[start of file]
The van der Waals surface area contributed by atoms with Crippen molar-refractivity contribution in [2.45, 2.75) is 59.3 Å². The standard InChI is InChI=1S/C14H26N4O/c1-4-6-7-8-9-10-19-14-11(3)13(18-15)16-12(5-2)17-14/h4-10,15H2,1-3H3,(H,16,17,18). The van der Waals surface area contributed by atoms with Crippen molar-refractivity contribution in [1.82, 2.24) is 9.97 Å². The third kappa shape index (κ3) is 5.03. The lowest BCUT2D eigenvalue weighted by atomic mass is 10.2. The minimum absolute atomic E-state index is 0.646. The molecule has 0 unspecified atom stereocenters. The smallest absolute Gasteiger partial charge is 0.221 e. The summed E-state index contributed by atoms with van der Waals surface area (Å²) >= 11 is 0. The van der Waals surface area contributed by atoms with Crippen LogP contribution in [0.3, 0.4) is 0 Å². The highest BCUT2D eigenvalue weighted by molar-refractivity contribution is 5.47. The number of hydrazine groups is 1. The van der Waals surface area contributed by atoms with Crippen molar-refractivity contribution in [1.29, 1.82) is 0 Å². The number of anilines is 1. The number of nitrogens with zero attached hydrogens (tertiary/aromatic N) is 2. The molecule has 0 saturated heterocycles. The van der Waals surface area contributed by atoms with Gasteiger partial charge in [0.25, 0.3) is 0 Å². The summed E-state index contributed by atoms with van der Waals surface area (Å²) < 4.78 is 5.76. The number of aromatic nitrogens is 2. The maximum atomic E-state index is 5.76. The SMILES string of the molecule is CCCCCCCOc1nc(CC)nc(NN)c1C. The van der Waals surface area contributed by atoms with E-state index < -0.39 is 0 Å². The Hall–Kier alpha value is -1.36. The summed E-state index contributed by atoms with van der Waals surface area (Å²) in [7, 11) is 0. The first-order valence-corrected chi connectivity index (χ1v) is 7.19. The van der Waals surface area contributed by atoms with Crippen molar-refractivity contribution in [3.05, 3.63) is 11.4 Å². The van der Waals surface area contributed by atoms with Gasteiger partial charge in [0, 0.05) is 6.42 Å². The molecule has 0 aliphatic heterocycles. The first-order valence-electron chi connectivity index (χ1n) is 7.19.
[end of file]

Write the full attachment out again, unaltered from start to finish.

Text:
The van der Waals surface area contributed by atoms with Crippen molar-refractivity contribution in [2.45, 2.75) is 59.3 Å². The standard InChI is InChI=1S/C14H26N4O/c1-4-6-7-8-9-10-19-14-11(3)13(18-15)16-12(5-2)17-14/h4-10,15H2,1-3H3,(H,16,17,18). The van der Waals surface area contributed by atoms with Crippen molar-refractivity contribution in [1.82, 2.24) is 9.97 Å². The third kappa shape index (κ3) is 5.03. The lowest BCUT2D eigenvalue weighted by atomic mass is 10.2. The minimum absolute atomic E-state index is 0.646. The molecule has 0 unspecified atom stereocenters. The smallest absolute Gasteiger partial charge is 0.221 e. The summed E-state index contributed by atoms with van der Waals surface area (Å²) >= 11 is 0. The van der Waals surface area contributed by atoms with Crippen LogP contribution in [0.3, 0.4) is 0 Å². The highest BCUT2D eigenvalue weighted by molar-refractivity contribution is 5.47. The number of hydrazine groups is 1. The van der Waals surface area contributed by atoms with Crippen molar-refractivity contribution in [1.29, 1.82) is 0 Å². The number of anilines is 1. The number of nitrogens with zero attached hydrogens (tertiary/aromatic N) is 2. The molecule has 0 saturated heterocycles. The van der Waals surface area contributed by atoms with Gasteiger partial charge in [0.25, 0.3) is 0 Å². The summed E-state index contributed by atoms with van der Waals surface area (Å²) < 4.78 is 5.76. The number of aromatic nitrogens is 2. The maximum atomic E-state index is 5.76. The SMILES string of the molecule is CCCCCCCOc1nc(CC)nc(NN)c1C. The van der Waals surface area contributed by atoms with E-state index < -0.39 is 0 Å². The Hall–Kier alpha value is -1.36. The summed E-state index contributed by atoms with van der Waals surface area (Å²) in [7, 11) is 0. The first-order valence-corrected chi connectivity index (χ1v) is 7.19. The van der Waals surface area contributed by atoms with Crippen molar-refractivity contribution in [3.05, 3.63) is 11.4 Å². The van der Waals surface area contributed by atoms with Gasteiger partial charge in [0, 0.05) is 6.42 Å². The molecule has 0 aliphatic heterocycles. The first-order valence-electron chi connectivity index (χ1n) is 7.19.